Hi @HansPassant, I didn't know about the "static initialization order fiasco". I am not sure if applies in this case, because I am using the functionalities for the tests of Microsoft (unless tests are considered static?). When I debug, the debugger stops first in the Constructor of my class, and then goes to the Initialize method and then it goes to the test method. In the Initialize method it is setting the value, but in the test method is not set any more. –  Dzyann Nov 14 '13 at 16:15
    
You'll next need to learn the & operator, useful in the debugger to see the address of a variable so you can be sure that the code is using the exact same variable. And data breakpoints, useful to debug memory corruption. –  Hans Passant Nov 14 '13 at 16:20
    
@HansPassant, I didn't think of using the & operator. I just did as you said, and I found out that there is 2 instances being created for TestData, I don't understand why. I added more details in my question. –  Dzyann Nov 14 '13 at 16:37

1 Answer 1

up vote 1 down vote accepted

Actually I think the problem has nothing to do with whether the Initialize function is defined inside or outside the Class. It is because the global variable data0 and the function definition are not in the same file.

The static construct in c++ has another meaning with a global variable, which means the variable is only visible in the current file.

You define 'static TestData data0 = TestData()' in the header file, and include it in the cpp implementation file. And I guess you also include it in a test cpp file, which cause the header file to be included twice. So there are actually two instances of data0.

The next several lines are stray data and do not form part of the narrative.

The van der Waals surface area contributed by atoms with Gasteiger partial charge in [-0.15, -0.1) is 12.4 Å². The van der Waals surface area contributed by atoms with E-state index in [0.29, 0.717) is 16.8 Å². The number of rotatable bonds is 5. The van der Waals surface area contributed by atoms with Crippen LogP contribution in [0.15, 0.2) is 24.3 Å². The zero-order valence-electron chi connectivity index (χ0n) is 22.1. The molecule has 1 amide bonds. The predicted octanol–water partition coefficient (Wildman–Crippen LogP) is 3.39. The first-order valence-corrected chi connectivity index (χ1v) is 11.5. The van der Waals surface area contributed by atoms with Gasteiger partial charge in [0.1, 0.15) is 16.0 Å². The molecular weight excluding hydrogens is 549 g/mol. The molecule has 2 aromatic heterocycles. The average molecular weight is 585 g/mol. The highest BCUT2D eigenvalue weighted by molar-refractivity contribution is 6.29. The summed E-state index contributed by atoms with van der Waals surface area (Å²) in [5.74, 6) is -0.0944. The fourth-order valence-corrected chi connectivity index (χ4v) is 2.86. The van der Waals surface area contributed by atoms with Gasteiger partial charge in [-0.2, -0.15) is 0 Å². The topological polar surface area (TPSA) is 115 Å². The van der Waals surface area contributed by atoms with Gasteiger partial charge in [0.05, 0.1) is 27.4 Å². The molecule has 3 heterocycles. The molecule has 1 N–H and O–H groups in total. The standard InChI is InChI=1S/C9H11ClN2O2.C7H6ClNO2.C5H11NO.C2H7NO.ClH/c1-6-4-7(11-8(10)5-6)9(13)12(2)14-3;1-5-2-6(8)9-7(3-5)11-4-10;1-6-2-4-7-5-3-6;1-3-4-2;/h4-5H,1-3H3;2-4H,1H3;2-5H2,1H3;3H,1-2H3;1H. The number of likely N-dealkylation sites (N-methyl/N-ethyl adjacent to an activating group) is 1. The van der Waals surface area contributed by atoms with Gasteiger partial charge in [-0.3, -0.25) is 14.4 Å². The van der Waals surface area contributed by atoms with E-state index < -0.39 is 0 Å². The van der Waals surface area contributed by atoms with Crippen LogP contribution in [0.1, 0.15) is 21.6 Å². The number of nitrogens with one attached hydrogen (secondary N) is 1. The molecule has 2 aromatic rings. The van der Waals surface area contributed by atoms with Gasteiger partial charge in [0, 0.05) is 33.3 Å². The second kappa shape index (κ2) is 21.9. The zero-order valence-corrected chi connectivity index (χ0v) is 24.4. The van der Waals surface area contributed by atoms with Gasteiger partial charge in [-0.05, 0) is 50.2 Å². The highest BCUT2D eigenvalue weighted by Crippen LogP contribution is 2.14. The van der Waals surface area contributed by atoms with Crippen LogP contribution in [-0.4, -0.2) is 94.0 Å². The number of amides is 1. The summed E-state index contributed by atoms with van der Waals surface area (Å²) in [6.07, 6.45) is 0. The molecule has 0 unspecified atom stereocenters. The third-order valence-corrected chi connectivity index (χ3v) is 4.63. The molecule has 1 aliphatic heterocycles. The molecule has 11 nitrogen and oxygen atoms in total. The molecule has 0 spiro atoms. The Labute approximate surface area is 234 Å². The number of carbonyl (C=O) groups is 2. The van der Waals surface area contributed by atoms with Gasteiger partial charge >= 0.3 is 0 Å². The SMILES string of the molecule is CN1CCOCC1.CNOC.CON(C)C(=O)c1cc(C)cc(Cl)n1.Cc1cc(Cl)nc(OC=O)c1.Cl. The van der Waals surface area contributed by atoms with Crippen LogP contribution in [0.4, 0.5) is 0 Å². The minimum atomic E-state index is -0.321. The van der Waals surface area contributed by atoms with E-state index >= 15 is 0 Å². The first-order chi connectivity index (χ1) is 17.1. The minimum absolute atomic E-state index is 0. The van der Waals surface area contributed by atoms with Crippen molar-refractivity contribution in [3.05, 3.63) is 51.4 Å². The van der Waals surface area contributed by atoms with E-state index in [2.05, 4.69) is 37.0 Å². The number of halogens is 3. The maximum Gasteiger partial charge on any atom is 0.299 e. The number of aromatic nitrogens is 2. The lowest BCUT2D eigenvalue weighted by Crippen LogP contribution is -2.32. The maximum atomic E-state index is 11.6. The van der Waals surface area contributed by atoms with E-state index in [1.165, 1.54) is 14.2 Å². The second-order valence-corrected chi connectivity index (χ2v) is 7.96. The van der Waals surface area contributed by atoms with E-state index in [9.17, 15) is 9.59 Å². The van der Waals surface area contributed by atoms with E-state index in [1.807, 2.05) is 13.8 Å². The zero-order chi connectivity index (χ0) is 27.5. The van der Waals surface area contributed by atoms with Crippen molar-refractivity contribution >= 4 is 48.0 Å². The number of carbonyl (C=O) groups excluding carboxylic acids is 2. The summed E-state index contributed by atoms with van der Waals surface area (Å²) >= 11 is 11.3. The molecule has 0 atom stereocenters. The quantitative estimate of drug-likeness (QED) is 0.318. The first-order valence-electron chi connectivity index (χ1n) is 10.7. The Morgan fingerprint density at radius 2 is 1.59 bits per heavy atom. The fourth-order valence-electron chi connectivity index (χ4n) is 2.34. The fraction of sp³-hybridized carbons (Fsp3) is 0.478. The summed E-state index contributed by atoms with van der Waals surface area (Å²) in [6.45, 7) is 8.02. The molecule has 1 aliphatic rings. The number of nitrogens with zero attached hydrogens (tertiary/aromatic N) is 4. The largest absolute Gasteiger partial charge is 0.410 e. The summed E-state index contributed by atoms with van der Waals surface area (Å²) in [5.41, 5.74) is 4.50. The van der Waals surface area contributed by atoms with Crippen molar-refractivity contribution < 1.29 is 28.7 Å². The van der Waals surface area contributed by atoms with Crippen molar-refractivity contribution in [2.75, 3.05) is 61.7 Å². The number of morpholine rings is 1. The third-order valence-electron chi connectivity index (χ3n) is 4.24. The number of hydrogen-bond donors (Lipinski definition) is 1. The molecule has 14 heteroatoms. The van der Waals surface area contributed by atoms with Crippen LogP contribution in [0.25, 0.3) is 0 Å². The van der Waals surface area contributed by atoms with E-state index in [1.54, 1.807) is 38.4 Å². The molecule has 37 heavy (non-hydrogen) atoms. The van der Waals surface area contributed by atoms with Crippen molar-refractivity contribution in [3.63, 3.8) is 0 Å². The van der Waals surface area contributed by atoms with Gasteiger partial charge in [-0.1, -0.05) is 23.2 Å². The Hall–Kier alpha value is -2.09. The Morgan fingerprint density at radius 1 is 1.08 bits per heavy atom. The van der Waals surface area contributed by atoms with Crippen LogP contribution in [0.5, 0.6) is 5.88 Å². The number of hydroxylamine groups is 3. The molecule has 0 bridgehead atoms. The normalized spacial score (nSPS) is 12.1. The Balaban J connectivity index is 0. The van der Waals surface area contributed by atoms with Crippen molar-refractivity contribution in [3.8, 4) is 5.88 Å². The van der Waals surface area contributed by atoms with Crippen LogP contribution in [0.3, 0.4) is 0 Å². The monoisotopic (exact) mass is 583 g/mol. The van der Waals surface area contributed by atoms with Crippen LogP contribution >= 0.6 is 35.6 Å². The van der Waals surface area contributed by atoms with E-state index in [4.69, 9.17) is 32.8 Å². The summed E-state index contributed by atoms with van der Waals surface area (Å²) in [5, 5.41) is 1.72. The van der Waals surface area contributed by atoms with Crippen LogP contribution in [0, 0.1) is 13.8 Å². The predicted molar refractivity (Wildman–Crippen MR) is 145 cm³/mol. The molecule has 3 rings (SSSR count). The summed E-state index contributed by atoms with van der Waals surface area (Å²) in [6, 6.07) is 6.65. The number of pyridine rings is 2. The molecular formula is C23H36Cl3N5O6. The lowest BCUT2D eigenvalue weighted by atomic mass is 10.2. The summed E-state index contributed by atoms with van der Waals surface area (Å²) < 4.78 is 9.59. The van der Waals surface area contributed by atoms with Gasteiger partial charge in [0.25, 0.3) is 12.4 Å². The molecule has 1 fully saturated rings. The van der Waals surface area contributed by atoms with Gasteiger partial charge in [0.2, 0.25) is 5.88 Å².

When Debugging the code, you see the 'data0' in the implementation file was set to 30, but in fact the 'data0' in the test file was not touched.

Try the codes below, and it should work correctly.

.h
class TestData
{
public:
    TestData(void);
    ~TestData(void);

    int testValue;

    static void Initialize();       
};

extern TestData data0;

//.cpp
TestData data0 = TestData();
TestData::TestData(void){}
TestData::~TestData(void){}

void TestData::Initialize()
{
    data0.testValue = 30;
}

The codes above only declare TestData data0 in the header file(extern means the variable is defined somewhere else), and define it in the cpp file. So in this case there is only one instance of data0.

share|improve this answer
    
I used your code and it works. As you say now the constructor of TestData is called only once. Is using extern the only way I can achieve this? I guess in this case having "staic" is not needed because as you say it is a Global Variable. Wil my variable be instantiated once per file that includes the h file then? Do you always avoid this problem by using extern? I need my h file to be included in both cpp files. –  Dzyann Nov 14 '13 at 17:00
1  
The variable will not be instantiated multiple times as long as it is declared with extern. It is sort of a best practice that do not define variables in h file, use extern to declare it and define it in a cpp file only once. Then all the other cpp files which include the h file will find the instance variable in that cpp file, instead of instantiating again. Maybe you should try to understand the difference between declaration and definition in c++, C# does not have that issue. –  benjamin_t Nov 14 '13 at 17:14